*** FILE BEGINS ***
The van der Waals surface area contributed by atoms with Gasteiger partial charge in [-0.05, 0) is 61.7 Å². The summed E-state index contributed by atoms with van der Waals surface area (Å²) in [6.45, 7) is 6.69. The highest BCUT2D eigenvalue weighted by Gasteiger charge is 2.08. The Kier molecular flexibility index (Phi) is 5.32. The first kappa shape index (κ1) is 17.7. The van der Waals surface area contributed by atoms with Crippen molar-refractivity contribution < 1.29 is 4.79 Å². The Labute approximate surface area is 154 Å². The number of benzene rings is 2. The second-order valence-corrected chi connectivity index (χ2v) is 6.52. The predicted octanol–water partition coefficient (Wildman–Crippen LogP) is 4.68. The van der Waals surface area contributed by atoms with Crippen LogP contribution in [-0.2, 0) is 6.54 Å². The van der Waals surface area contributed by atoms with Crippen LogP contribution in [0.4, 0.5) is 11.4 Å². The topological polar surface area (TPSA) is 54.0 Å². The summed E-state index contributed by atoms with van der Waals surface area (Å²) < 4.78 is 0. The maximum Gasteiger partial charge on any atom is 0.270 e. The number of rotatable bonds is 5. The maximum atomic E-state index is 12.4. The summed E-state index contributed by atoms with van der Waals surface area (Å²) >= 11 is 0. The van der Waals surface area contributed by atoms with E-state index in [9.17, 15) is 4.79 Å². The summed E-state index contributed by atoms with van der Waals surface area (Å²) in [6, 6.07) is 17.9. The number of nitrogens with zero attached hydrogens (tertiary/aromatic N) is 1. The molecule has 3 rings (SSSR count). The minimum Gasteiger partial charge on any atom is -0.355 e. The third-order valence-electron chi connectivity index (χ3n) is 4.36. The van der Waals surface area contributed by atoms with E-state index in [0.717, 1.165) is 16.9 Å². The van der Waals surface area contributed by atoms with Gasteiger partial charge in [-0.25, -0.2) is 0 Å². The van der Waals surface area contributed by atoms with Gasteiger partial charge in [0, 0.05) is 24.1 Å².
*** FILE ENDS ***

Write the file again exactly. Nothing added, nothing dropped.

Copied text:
The van der Waals surface area contributed by atoms with Gasteiger partial charge in [-0.05, 0) is 61.7 Å². The summed E-state index contributed by atoms with van der Waals surface area (Å²) in [6.45, 7) is 6.69. The highest BCUT2D eigenvalue weighted by Gasteiger charge is 2.08. The Kier molecular flexibility index (Phi) is 5.32. The first kappa shape index (κ1) is 17.7. The van der Waals surface area contributed by atoms with Crippen molar-refractivity contribution < 1.29 is 4.79 Å². The Labute approximate surface area is 154 Å². The number of benzene rings is 2. The second-order valence-corrected chi connectivity index (χ2v) is 6.52. The predicted octanol–water partition coefficient (Wildman–Crippen LogP) is 4.68. The van der Waals surface area contributed by atoms with Crippen LogP contribution in [-0.2, 0) is 6.54 Å². The van der Waals surface area contributed by atoms with Crippen LogP contribution in [0.4, 0.5) is 11.4 Å². The topological polar surface area (TPSA) is 54.0 Å². The summed E-state index contributed by atoms with van der Waals surface area (Å²) < 4.78 is 0. The maximum Gasteiger partial charge on any atom is 0.270 e. The number of rotatable bonds is 5. The maximum atomic E-state index is 12.4. The summed E-state index contributed by atoms with van der Waals surface area (Å²) >= 11 is 0. The van der Waals surface area contributed by atoms with E-state index in [9.17, 15) is 4.79 Å². The summed E-state index contributed by atoms with van der Waals surface area (Å²) in [6, 6.07) is 17.9. The number of nitrogens with zero attached hydrogens (tertiary/aromatic N) is 1. The molecule has 3 rings (SSSR count). The minimum Gasteiger partial charge on any atom is -0.355 e. The third-order valence-electron chi connectivity index (χ3n) is 4.36. The van der Waals surface area contributed by atoms with E-state index in [0.717, 1.165) is 16.9 Å². The van der Waals surface area contributed by atoms with Gasteiger partial charge in [-0.25, -0.2) is 0 Å². The van der Waals surface area contributed by atoms with Gasteiger partial charge in [0, 0.05) is 24.1 Å².